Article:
July 10, 2011

The changing nature of Spanish markets and cuisine

I am strongly pro-market. Not in the political sense, of course: I mean food street markets. I grew up above the largest (bi-weekly) market in Milan, Viale Papiniano, at the shouting soundtrack of ‘belle le pere mille lire, signora, le pere!’. Despite the obvious downsides in terms of noise, traffic and occasionally smell (the fish stalls were at the other end of the street, fortunately), the market institution became something very familiar to me. I also learnt from my father’s advice, although it wasn't always logics-proof: ‘before buying from a vendor, you must become familiar with him’ – but how on earth can I socialise with a vendor without buying from him... Later on, Milanese street markets became for me the ‘battlefield’ of political campaigning. Their replacement through private shopping malls and supermarkets, where campaigning as well as begging are forbidden, is not just a defeat for good food: it is a defeat for democracy and the social texture of urban places.

My interest in markets, however, increases proportionally to the distance from Milan. Far away, it is, unlike supermarkets, a way to practice language (I learnt to count in Mandarin in Xi’an and Beijing night markets), learn about new food and its preparation (the fish market in Sandakan, Borneo, beats any maritime life museum), and experience local customs, such as bartering in Morocco. Generally the quality, choice, price and freshness (especially for fish) are better than in supermarkets – even in a rather ugly and impoverished Coventry, the retail market is excellent.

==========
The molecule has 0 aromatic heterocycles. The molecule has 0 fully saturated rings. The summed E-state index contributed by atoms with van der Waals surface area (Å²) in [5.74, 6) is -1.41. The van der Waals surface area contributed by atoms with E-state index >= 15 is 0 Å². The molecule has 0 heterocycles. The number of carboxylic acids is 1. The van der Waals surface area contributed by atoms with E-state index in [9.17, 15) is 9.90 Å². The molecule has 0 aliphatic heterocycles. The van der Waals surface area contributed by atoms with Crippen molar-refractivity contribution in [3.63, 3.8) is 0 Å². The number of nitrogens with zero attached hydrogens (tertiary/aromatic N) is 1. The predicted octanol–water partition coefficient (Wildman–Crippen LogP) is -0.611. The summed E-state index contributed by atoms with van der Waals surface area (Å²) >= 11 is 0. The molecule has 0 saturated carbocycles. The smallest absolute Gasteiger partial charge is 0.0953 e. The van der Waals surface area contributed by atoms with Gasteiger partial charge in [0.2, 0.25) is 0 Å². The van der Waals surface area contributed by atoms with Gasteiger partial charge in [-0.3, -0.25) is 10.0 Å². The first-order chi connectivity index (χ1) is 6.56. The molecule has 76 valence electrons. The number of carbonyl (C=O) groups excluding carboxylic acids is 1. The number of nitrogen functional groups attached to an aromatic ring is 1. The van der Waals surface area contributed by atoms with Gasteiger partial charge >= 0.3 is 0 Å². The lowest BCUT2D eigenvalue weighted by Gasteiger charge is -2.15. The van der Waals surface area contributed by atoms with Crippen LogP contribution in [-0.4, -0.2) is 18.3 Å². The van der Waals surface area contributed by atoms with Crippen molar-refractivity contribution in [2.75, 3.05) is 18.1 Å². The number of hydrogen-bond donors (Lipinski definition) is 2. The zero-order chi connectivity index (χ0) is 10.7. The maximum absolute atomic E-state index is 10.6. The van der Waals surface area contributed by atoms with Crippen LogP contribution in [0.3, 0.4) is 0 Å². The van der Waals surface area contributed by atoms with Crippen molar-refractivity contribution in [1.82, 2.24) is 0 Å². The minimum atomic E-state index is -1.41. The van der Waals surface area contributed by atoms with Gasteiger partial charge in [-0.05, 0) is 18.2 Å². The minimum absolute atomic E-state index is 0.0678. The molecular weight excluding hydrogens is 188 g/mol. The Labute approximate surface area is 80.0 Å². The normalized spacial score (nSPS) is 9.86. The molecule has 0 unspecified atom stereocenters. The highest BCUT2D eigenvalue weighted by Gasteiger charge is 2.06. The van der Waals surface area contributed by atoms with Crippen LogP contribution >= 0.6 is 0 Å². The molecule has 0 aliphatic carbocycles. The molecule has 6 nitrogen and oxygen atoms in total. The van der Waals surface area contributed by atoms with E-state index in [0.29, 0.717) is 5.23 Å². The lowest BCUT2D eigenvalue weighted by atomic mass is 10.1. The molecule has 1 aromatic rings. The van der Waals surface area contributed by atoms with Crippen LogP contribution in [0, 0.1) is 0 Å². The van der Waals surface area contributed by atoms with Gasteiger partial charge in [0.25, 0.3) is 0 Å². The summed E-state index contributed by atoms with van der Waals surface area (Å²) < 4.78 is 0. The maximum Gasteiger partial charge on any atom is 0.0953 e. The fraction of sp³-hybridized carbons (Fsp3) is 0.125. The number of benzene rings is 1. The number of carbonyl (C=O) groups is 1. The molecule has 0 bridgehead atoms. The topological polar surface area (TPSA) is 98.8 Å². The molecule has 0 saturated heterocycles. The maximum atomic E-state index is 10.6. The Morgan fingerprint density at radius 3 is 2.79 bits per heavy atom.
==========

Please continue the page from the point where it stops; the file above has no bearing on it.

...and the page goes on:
San MiguelSpanish markets are particularly interesting, but also undergoing deep changes that are at least ambiguous. In Madrid, the historical central San Miguel market, round the corner from the flat were I was staying, has been elegantly restructured and turned into a ‘market + tapas bar + gastronomic fancy boutiques’. The opening time (10am-2am) reveal that the ‘market’ component is just ornamental and reduced basically to one fruits and veggies stall. The gastronomic stalls are very touristy, and the variegated tapas bars a place for tourists during the day and a ‘place to be seen in’ for Madrid’s middle-class youth at night. All pretty and enjoyable, but not what a market is supposed to be.

San AntonThe same fate has been followed by the San Anton market in Chueca, the gay village. This is not a heritage building and it has just been reopened in a stylish setting, with excellent, if pricy, food stalls on the ground floor, a supermarket in the basement, tapas bars on the first floor, and a restaurant/bar with terrasse, open all night, at the top. In the restaurant you can ask them to cook what you bought in the market, for just a 4 Euros extra per person – an excellent custom I had first enjoyed in Morocco. It may be because of the novelty, but the place is packed with people at all hours. It might be an effective recipe for ‘reborn’ markets.